of these individuals will have awoken one morning and gone for their
morning aquarium inspection to be greeted by a bizarre structure arising
from their sand. This is a sand collar and despite resembling a medieval
ruff crafted by a highly skilled artisan from fine grains of sand it
is in fact the egg mass of the white moon snail. Even when armed with
this knowledge close scrutiny of the structure does not help to explain
how the snail is capable of creating such a delicate structure. Each
layer is very thin and delicate and yet the entire structure seems
to be quite durable; withstanding strong flow and the boisterous behaviour
of fish. This is because the entire construction is held together by
First of all the snail cements a ribbon of sand together by exuding
mucus from the underside of its broad foot. It then deposits a thin
layer of eggs on top of this that is sandwiched by another layer of
sand and so on. All the time this process is going on the snail moves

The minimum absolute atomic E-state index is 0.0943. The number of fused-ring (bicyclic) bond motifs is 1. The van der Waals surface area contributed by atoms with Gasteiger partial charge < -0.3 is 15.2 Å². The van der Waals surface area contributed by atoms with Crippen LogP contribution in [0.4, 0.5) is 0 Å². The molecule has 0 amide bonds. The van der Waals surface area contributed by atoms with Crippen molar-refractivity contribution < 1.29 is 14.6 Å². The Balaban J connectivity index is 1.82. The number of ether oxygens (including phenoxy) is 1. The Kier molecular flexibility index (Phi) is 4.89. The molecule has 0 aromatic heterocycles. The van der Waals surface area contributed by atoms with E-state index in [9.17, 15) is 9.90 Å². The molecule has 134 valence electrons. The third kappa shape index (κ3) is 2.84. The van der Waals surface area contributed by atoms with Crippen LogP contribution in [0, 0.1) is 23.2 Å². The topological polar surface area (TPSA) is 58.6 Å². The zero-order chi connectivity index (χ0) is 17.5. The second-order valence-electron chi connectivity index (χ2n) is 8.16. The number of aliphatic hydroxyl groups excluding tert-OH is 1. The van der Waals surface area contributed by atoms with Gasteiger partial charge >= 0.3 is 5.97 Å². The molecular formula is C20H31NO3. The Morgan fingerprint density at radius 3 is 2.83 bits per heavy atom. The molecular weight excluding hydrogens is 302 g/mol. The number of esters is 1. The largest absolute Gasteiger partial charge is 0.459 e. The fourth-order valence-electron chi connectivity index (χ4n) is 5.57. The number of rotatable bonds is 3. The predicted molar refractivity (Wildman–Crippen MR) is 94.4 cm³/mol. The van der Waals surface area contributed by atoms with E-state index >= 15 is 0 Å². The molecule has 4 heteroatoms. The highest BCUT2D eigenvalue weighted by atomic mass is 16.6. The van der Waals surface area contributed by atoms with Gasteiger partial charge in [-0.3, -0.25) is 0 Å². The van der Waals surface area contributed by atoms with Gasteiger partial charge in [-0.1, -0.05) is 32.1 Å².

in a circular manner creating the characteristic multilayered structure.
This behavior seems to have been elaborated from the production of
egg masses within a gelatinous cocoon made entirely from mucous. Some
members of the Family Naticidae still produce these to protect their
eggs. Other species in the group produce much simpler sand collars
than the white moon snail consisting of a single whorl, sometimes not
even creating a complete circle.
On average the moon snail will deposit around 100,000 – 500,000
eggs when fully grown. These will stay in the sand collar for approximately
2-6 weeks depending upon thespecies. When the eggs the larvae are planktonic
and therefore will not survive for long but may give some corals and